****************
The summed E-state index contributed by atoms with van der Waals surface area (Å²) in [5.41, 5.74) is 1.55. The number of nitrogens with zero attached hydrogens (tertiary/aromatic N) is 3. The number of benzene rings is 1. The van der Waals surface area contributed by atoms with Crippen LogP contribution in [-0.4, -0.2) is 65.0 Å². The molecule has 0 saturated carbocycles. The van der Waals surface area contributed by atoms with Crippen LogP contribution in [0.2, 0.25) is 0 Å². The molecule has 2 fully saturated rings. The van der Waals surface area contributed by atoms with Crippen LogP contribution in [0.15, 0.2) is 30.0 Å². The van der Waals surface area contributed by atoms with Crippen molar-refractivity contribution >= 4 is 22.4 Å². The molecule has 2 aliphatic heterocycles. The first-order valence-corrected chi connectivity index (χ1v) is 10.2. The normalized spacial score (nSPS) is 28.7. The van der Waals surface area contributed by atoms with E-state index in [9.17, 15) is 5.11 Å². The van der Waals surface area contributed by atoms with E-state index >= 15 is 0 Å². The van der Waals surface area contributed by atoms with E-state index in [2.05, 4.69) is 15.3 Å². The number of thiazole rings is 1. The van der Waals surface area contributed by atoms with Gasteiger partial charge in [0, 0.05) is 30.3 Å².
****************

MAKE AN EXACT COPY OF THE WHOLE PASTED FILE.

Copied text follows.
The summed E-state index contributed by atoms with van der Waals surface area (Å²) in [5.41, 5.74) is 1.55. The number of nitrogens with zero attached hydrogens (tertiary/aromatic N) is 3. The number of benzene rings is 1. The van der Waals surface area contributed by atoms with Crippen LogP contribution in [-0.4, -0.2) is 65.0 Å². The molecule has 0 saturated carbocycles. The van der Waals surface area contributed by atoms with Crippen LogP contribution in [0.2, 0.25) is 0 Å². The molecule has 2 fully saturated rings. The van der Waals surface area contributed by atoms with Crippen LogP contribution in [0.15, 0.2) is 30.0 Å². The van der Waals surface area contributed by atoms with Crippen molar-refractivity contribution >= 4 is 22.4 Å². The molecule has 2 aliphatic heterocycles. The first-order valence-corrected chi connectivity index (χ1v) is 10.2. The normalized spacial score (nSPS) is 28.7. The van der Waals surface area contributed by atoms with E-state index in [9.17, 15) is 5.11 Å². The van der Waals surface area contributed by atoms with E-state index >= 15 is 0 Å². The van der Waals surface area contributed by atoms with E-state index in [2.05, 4.69) is 15.3 Å². The number of thiazole rings is 1. The van der Waals surface area contributed by atoms with Gasteiger partial charge in [0, 0.05) is 30.3 Å².